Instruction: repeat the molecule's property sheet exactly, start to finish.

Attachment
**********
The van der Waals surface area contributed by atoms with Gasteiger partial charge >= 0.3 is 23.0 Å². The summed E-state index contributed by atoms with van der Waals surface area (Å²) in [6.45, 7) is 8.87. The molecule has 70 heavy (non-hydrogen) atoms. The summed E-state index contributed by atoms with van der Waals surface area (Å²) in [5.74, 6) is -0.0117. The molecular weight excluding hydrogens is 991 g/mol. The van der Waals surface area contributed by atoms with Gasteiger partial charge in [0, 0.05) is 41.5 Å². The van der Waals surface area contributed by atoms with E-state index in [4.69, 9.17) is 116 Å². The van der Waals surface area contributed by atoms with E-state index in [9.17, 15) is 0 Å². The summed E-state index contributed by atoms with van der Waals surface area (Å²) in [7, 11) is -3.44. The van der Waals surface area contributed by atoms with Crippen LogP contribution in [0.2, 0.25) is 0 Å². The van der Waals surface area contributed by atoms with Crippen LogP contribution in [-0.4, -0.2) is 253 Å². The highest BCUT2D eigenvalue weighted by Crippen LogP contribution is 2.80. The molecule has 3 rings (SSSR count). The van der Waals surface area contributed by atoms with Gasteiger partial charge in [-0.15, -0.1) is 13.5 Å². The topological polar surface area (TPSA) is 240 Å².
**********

The van der Waals surface area contributed by atoms with Gasteiger partial charge >= 0.3 is 23.0 Å². The summed E-state index contributed by atoms with van der Waals surface area (Å²) in [6.45, 7) is 8.87. The molecule has 70 heavy (non-hydrogen) atoms. The summed E-state index contributed by atoms with van der Waals surface area (Å²) in [5.74, 6) is -0.0117. The molecular weight excluding hydrogens is 991 g/mol. The van der Waals surface area contributed by atoms with Gasteiger partial charge in [0, 0.05) is 41.5 Å². The van der Waals surface area contributed by atoms with E-state index in [4.69, 9.17) is 116 Å². The van der Waals surface area contributed by atoms with E-state index in [9.17, 15) is 0 Å². The summed E-state index contributed by atoms with van der Waals surface area (Å²) in [7, 11) is -3.44. The van der Waals surface area contributed by atoms with Crippen LogP contribution in [0.2, 0.25) is 0 Å². The van der Waals surface area contributed by atoms with Crippen LogP contribution in [-0.4, -0.2) is 253 Å². The highest BCUT2D eigenvalue weighted by Crippen LogP contribution is 2.80. The molecule has 3 rings (SSSR count). The van der Waals surface area contributed by atoms with Gasteiger partial charge in [-0.15, -0.1) is 13.5 Å². The topological polar surface area (TPSA) is 240 Å².